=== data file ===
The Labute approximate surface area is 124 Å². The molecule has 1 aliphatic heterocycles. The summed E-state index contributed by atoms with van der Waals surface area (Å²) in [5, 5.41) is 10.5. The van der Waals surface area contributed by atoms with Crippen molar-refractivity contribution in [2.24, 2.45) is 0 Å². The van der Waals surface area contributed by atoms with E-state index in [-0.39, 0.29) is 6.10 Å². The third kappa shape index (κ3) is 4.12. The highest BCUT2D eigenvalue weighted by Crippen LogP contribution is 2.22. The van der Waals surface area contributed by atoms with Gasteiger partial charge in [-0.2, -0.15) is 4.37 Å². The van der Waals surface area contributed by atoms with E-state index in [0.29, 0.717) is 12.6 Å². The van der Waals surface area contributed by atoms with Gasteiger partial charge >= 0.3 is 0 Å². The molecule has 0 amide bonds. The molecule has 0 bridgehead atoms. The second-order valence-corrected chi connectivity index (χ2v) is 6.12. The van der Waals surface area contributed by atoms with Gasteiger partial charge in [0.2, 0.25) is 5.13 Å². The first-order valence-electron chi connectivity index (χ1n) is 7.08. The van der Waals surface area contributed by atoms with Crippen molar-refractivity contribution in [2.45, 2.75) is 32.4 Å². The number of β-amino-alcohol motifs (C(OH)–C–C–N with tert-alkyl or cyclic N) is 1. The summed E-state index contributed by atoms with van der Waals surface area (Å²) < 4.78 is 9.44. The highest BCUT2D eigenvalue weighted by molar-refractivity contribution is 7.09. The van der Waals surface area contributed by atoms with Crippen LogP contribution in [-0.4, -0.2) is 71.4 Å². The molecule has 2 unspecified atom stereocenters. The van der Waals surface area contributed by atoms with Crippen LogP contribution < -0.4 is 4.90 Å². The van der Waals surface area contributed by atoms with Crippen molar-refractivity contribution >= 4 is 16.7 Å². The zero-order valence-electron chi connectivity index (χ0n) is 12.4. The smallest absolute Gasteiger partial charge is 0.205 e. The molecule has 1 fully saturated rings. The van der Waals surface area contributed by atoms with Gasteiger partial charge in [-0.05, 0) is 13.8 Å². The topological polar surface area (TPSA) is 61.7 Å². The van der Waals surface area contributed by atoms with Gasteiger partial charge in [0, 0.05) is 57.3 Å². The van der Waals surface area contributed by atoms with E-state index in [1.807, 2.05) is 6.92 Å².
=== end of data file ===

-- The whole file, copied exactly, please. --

The Labute approximate surface area is 124 Å². The molecule has 1 aliphatic heterocycles. The summed E-state index contributed by atoms with van der Waals surface area (Å²) in [5, 5.41) is 10.5. The van der Waals surface area contributed by atoms with Crippen molar-refractivity contribution in [2.24, 2.45) is 0 Å². The van der Waals surface area contributed by atoms with E-state index in [-0.39, 0.29) is 6.10 Å². The third kappa shape index (κ3) is 4.12. The highest BCUT2D eigenvalue weighted by Crippen LogP contribution is 2.22. The van der Waals surface area contributed by atoms with Gasteiger partial charge in [-0.2, -0.15) is 4.37 Å². The van der Waals surface area contributed by atoms with E-state index in [0.29, 0.717) is 12.6 Å². The van der Waals surface area contributed by atoms with Gasteiger partial charge >= 0.3 is 0 Å². The molecule has 0 amide bonds. The molecule has 0 bridgehead atoms. The second-order valence-corrected chi connectivity index (χ2v) is 6.12. The van der Waals surface area contributed by atoms with Gasteiger partial charge in [0.2, 0.25) is 5.13 Å². The first-order valence-electron chi connectivity index (χ1n) is 7.08. The van der Waals surface area contributed by atoms with Crippen molar-refractivity contribution in [2.45, 2.75) is 32.4 Å². The number of β-amino-alcohol motifs (C(OH)–C–C–N with tert-alkyl or cyclic N) is 1. The summed E-state index contributed by atoms with van der Waals surface area (Å²) < 4.78 is 9.44. The highest BCUT2D eigenvalue weighted by molar-refractivity contribution is 7.09. The van der Waals surface area contributed by atoms with Crippen LogP contribution in [-0.4, -0.2) is 71.4 Å². The molecule has 2 unspecified atom stereocenters. The van der Waals surface area contributed by atoms with Crippen LogP contribution < -0.4 is 4.90 Å². The van der Waals surface area contributed by atoms with Crippen molar-refractivity contribution >= 4 is 16.7 Å². The zero-order valence-electron chi connectivity index (χ0n) is 12.4. The smallest absolute Gasteiger partial charge is 0.205 e. The molecule has 1 fully saturated rings. The van der Waals surface area contributed by atoms with Gasteiger partial charge in [-0.05, 0) is 13.8 Å². The topological polar surface area (TPSA) is 61.7 Å². The van der Waals surface area contributed by atoms with Gasteiger partial charge in [0, 0.05) is 57.3 Å². The van der Waals surface area contributed by atoms with E-state index in [1.807, 2.05) is 6.92 Å².